George Orwell (1903-1950), Coming Up for Air
(1939), Part I, Chapter 2:
Do you know the road I live in—Ellesmere Road, West Bletchley? Even if you don't, you know fifty others exactly like it.
You know how these streets fester all over the inner-outer suburbs. Always the same. Long, long rows of little semi-detached houses—the numbers in Ellesmere Road run to 212 and ours is 191—as much alike as council houses and generally uglier. The stucco front, the creosoted gate, the privet hedge, the green front door. The Laurels, the Myrtles, the Hawthorns, Mon Abri, Mon Repos, Belle Vue. At perhaps one house in fifty some anti-social type who'll probably end in the workhouse has painted his front door blue instead of green.
When you've time to look about you, and when you happen to be in the right mood, it's a thing that makes you laugh inside to walk down these streets in the inner-outer suburbs and to think of the lives that go on there. Because, after all, what is a road like Ellesmere Road? Just a prison with the cells all in a row. A line of semi-detached torture-chambers where the poor little five-to-ten-pound-a-weekers quake and shiver, every one of them with the boss twisting his tail and his wife riding him like the nightmare and the kids sucking his blood like leeches. There's a lot of rot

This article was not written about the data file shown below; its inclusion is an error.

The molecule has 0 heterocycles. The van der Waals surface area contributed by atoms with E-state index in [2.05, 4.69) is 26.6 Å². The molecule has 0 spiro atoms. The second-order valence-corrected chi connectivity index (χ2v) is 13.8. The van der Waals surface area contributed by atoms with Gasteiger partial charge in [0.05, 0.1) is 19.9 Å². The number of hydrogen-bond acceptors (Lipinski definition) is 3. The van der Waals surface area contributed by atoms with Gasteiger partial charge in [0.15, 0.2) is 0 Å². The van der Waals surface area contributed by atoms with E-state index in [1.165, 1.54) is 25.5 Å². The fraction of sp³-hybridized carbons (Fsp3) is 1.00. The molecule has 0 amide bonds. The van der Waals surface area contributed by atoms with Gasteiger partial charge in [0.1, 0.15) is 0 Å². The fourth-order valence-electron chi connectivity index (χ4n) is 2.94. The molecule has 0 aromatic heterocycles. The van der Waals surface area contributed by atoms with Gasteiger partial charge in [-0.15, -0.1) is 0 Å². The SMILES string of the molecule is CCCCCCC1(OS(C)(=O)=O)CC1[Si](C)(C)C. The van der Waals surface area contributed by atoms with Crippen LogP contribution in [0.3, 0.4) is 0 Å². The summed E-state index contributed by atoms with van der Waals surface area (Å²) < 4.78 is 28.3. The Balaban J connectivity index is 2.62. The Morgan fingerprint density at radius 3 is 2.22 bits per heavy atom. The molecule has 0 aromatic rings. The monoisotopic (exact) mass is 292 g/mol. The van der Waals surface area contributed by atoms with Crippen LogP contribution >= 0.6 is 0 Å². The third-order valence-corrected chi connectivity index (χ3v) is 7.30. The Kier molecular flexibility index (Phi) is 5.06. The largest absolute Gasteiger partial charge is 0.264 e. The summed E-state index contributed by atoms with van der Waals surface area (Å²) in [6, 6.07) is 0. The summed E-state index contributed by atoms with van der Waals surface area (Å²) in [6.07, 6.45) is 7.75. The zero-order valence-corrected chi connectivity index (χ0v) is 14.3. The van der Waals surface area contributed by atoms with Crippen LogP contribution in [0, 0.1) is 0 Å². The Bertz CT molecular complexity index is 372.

talked about the sufferings of the working class. I'm not so sorry for the proles myself. Did you ever know a navvy who lay awake thinking about the sack? The prole suffers physically, but he's a free man when he isn't working. But in every one of those little stucco boxes there's some poor bastard who's never free except when he's fast asleep and dreaming that he's got the boss down the bottom of a well and is bunging lumps of coal at him.